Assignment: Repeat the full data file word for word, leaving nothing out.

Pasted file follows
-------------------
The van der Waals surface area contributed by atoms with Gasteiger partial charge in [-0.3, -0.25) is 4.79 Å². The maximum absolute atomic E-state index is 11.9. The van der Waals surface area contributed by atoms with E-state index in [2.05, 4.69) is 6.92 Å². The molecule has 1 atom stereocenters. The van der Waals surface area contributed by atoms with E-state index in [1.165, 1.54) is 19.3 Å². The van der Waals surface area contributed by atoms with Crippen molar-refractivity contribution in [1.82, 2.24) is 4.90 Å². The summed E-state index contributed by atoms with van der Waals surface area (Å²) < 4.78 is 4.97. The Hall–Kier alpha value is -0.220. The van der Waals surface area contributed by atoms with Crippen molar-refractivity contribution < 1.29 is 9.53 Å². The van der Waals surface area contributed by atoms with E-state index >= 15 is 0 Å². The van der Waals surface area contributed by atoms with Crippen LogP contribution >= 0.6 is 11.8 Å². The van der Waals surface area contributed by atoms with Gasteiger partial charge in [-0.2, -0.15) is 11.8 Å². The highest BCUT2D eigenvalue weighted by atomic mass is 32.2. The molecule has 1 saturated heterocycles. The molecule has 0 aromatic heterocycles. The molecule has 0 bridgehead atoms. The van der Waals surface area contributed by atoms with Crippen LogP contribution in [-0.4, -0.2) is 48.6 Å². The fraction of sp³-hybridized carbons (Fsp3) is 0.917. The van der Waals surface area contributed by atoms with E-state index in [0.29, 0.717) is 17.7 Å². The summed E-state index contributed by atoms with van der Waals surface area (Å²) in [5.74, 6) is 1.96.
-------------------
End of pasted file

The van der Waals surface area contributed by atoms with Gasteiger partial charge in [-0.3, -0.25) is 4.79 Å². The maximum absolute atomic E-state index is 11.9. The van der Waals surface area contributed by atoms with E-state index in [2.05, 4.69) is 6.92 Å². The molecule has 1 atom stereocenters. The van der Waals surface area contributed by atoms with E-state index in [1.165, 1.54) is 19.3 Å². The van der Waals surface area contributed by atoms with Crippen molar-refractivity contribution in [1.82, 2.24) is 4.90 Å². The summed E-state index contributed by atoms with van der Waals surface area (Å²) < 4.78 is 4.97. The Hall–Kier alpha value is -0.220. The van der Waals surface area contributed by atoms with Crippen molar-refractivity contribution < 1.29 is 9.53 Å². The van der Waals surface area contributed by atoms with E-state index >= 15 is 0 Å². The van der Waals surface area contributed by atoms with Crippen LogP contribution >= 0.6 is 11.8 Å². The van der Waals surface area contributed by atoms with Gasteiger partial charge in [-0.2, -0.15) is 11.8 Å². The highest BCUT2D eigenvalue weighted by atomic mass is 32.2. The molecule has 1 saturated heterocycles. The molecule has 0 aromatic heterocycles. The molecule has 0 bridgehead atoms. The van der Waals surface area contributed by atoms with Crippen LogP contribution in [-0.4, -0.2) is 48.6 Å². The fraction of sp³-hybridized carbons (Fsp3) is 0.917. The van der Waals surface area contributed by atoms with E-state index in [0.29, 0.717) is 17.7 Å². The summed E-state index contributed by atoms with van der Waals surface area (Å²) in [5.74, 6) is 1.96.